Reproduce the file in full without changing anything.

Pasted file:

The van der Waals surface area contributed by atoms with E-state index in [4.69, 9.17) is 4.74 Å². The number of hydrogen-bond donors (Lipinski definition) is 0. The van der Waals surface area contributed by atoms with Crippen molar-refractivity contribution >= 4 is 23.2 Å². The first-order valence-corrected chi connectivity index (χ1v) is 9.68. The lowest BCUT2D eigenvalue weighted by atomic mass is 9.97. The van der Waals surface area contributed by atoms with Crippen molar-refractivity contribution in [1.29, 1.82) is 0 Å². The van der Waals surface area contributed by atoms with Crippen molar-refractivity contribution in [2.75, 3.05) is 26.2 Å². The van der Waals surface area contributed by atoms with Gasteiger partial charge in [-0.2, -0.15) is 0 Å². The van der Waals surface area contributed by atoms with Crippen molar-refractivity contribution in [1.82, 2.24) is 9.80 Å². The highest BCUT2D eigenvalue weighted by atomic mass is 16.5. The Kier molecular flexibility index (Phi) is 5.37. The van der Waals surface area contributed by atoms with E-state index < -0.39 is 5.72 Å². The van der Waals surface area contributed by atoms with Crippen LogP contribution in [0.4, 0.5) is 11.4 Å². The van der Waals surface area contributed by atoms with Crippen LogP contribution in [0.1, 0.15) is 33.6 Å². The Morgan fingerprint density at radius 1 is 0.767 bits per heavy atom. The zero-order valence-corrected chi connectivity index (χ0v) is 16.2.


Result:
The van der Waals surface area contributed by atoms with E-state index in [4.69, 9.17) is 4.74 Å². The number of hydrogen-bond donors (Lipinski definition) is 0. The van der Waals surface area contributed by atoms with Crippen molar-refractivity contribution >= 4 is 23.2 Å². The first-order valence-corrected chi connectivity index (χ1v) is 9.68. The lowest BCUT2D eigenvalue weighted by atomic mass is 9.97. The van der Waals surface area contributed by atoms with Crippen molar-refractivity contribution in [1.29, 1.82) is 0 Å². The van der Waals surface area contributed by atoms with Crippen molar-refractivity contribution in [2.75, 3.05) is 26.2 Å². The van der Waals surface area contributed by atoms with Gasteiger partial charge in [-0.2, -0.15) is 0 Å². The van der Waals surface area contributed by atoms with Crippen molar-refractivity contribution in [1.82, 2.24) is 9.80 Å². The highest BCUT2D eigenvalue weighted by atomic mass is 16.5. The Kier molecular flexibility index (Phi) is 5.37. The van der Waals surface area contributed by atoms with E-state index < -0.39 is 5.72 Å². The van der Waals surface area contributed by atoms with Crippen LogP contribution in [0.4, 0.5) is 11.4 Å². The van der Waals surface area contributed by atoms with Crippen LogP contribution in [0.1, 0.15) is 33.6 Å². The Morgan fingerprint density at radius 1 is 0.767 bits per heavy atom. The zero-order valence-corrected chi connectivity index (χ0v) is 16.2.